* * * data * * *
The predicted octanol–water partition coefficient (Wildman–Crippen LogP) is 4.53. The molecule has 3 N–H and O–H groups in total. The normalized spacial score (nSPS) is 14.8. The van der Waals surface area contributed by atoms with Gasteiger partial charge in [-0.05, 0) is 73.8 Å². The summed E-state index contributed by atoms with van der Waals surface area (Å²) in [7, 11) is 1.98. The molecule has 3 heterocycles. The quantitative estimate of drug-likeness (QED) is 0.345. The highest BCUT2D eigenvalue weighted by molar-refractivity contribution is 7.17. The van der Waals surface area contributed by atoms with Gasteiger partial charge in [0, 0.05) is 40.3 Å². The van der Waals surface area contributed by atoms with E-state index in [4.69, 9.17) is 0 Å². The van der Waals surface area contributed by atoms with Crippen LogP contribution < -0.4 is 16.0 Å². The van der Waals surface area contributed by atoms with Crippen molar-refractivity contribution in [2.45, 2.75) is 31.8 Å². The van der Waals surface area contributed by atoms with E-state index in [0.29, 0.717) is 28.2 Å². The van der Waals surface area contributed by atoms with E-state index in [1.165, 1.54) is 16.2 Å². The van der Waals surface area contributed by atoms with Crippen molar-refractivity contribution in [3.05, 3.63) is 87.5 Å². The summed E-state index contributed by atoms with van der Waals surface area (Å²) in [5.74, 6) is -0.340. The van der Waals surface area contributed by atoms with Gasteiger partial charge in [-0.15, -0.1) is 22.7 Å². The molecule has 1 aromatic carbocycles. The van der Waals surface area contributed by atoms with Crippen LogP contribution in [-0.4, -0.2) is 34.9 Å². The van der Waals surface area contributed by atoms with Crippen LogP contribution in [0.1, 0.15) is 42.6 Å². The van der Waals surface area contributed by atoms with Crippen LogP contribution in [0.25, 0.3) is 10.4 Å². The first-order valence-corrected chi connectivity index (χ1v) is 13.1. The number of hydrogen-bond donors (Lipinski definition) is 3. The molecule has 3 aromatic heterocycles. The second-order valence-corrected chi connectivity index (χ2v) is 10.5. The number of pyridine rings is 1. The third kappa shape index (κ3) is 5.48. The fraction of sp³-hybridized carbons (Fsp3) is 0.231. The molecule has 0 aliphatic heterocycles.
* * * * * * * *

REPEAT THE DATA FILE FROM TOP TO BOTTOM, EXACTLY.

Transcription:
The predicted octanol–water partition coefficient (Wildman–Crippen LogP) is 4.53. The molecule has 3 N–H and O–H groups in total. The normalized spacial score (nSPS) is 14.8. The van der Waals surface area contributed by atoms with Gasteiger partial charge in [-0.05, 0) is 73.8 Å². The summed E-state index contributed by atoms with van der Waals surface area (Å²) in [7, 11) is 1.98. The molecule has 3 heterocycles. The quantitative estimate of drug-likeness (QED) is 0.345. The highest BCUT2D eigenvalue weighted by molar-refractivity contribution is 7.17. The van der Waals surface area contributed by atoms with Gasteiger partial charge in [0, 0.05) is 40.3 Å². The van der Waals surface area contributed by atoms with E-state index in [4.69, 9.17) is 0 Å². The van der Waals surface area contributed by atoms with Crippen LogP contribution < -0.4 is 16.0 Å². The van der Waals surface area contributed by atoms with Crippen molar-refractivity contribution in [2.45, 2.75) is 31.8 Å². The van der Waals surface area contributed by atoms with E-state index in [0.29, 0.717) is 28.2 Å². The van der Waals surface area contributed by atoms with E-state index in [1.165, 1.54) is 16.2 Å². The van der Waals surface area contributed by atoms with Crippen molar-refractivity contribution in [3.05, 3.63) is 87.5 Å². The summed E-state index contributed by atoms with van der Waals surface area (Å²) in [5.74, 6) is -0.340. The van der Waals surface area contributed by atoms with Gasteiger partial charge in [-0.15, -0.1) is 22.7 Å². The molecule has 1 aromatic carbocycles. The van der Waals surface area contributed by atoms with Crippen LogP contribution in [-0.4, -0.2) is 34.9 Å². The van der Waals surface area contributed by atoms with Crippen LogP contribution in [0.1, 0.15) is 42.6 Å². The van der Waals surface area contributed by atoms with Crippen LogP contribution in [0.25, 0.3) is 10.4 Å². The first-order valence-corrected chi connectivity index (χ1v) is 13.1. The number of hydrogen-bond donors (Lipinski definition) is 3. The molecule has 3 aromatic heterocycles. The second-order valence-corrected chi connectivity index (χ2v) is 10.5. The number of pyridine rings is 1. The third kappa shape index (κ3) is 5.48. The fraction of sp³-hybridized carbons (Fsp3) is 0.231. The molecule has 0 aliphatic heterocycles.